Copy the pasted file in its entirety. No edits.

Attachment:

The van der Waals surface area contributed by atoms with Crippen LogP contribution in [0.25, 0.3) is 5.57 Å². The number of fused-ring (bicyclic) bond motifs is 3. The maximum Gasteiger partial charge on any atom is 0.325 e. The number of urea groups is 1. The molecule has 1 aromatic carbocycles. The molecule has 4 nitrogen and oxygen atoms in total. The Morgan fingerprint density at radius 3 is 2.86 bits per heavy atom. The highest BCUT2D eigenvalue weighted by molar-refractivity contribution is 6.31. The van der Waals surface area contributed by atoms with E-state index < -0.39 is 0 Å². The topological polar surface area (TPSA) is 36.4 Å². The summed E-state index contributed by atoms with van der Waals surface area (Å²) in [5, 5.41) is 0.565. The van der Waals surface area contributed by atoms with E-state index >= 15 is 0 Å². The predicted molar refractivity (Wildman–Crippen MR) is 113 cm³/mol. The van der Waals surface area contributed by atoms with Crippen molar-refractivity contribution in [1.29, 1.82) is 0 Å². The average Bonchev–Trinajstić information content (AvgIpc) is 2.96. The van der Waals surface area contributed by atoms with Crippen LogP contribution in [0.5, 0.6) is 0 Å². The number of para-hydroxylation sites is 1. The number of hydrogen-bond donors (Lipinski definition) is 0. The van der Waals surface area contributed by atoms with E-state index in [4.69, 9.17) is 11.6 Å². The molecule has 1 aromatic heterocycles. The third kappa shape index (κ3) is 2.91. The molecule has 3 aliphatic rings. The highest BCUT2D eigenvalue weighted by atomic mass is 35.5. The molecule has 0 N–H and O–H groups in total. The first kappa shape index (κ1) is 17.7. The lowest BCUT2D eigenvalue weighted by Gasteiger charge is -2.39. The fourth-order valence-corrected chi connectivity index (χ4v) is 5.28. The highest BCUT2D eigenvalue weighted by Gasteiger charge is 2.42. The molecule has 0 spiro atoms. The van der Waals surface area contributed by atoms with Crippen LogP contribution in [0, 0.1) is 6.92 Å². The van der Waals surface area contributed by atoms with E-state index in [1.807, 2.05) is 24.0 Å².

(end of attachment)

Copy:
The van der Waals surface area contributed by atoms with Crippen LogP contribution in [0.25, 0.3) is 5.57 Å². The number of fused-ring (bicyclic) bond motifs is 3. The maximum Gasteiger partial charge on any atom is 0.325 e. The number of urea groups is 1. The molecule has 1 aromatic carbocycles. The molecule has 4 nitrogen and oxygen atoms in total. The Morgan fingerprint density at radius 3 is 2.86 bits per heavy atom. The highest BCUT2D eigenvalue weighted by molar-refractivity contribution is 6.31. The van der Waals surface area contributed by atoms with E-state index < -0.39 is 0 Å². The topological polar surface area (TPSA) is 36.4 Å². The summed E-state index contributed by atoms with van der Waals surface area (Å²) in [5, 5.41) is 0.565. The van der Waals surface area contributed by atoms with E-state index >= 15 is 0 Å². The predicted molar refractivity (Wildman–Crippen MR) is 113 cm³/mol. The van der Waals surface area contributed by atoms with Crippen molar-refractivity contribution in [1.29, 1.82) is 0 Å². The average Bonchev–Trinajstić information content (AvgIpc) is 2.96. The van der Waals surface area contributed by atoms with Crippen LogP contribution in [0.5, 0.6) is 0 Å². The number of para-hydroxylation sites is 1. The number of hydrogen-bond donors (Lipinski definition) is 0. The van der Waals surface area contributed by atoms with E-state index in [4.69, 9.17) is 11.6 Å². The molecule has 1 aromatic heterocycles. The third kappa shape index (κ3) is 2.91. The molecule has 3 aliphatic rings. The highest BCUT2D eigenvalue weighted by atomic mass is 35.5. The molecule has 0 N–H and O–H groups in total. The first kappa shape index (κ1) is 17.7. The lowest BCUT2D eigenvalue weighted by Gasteiger charge is -2.39. The fourth-order valence-corrected chi connectivity index (χ4v) is 5.28. The highest BCUT2D eigenvalue weighted by Gasteiger charge is 2.42. The molecule has 0 spiro atoms. The van der Waals surface area contributed by atoms with Crippen LogP contribution in [0, 0.1) is 6.92 Å². The van der Waals surface area contributed by atoms with E-state index in [1.807, 2.05) is 24.0 Å².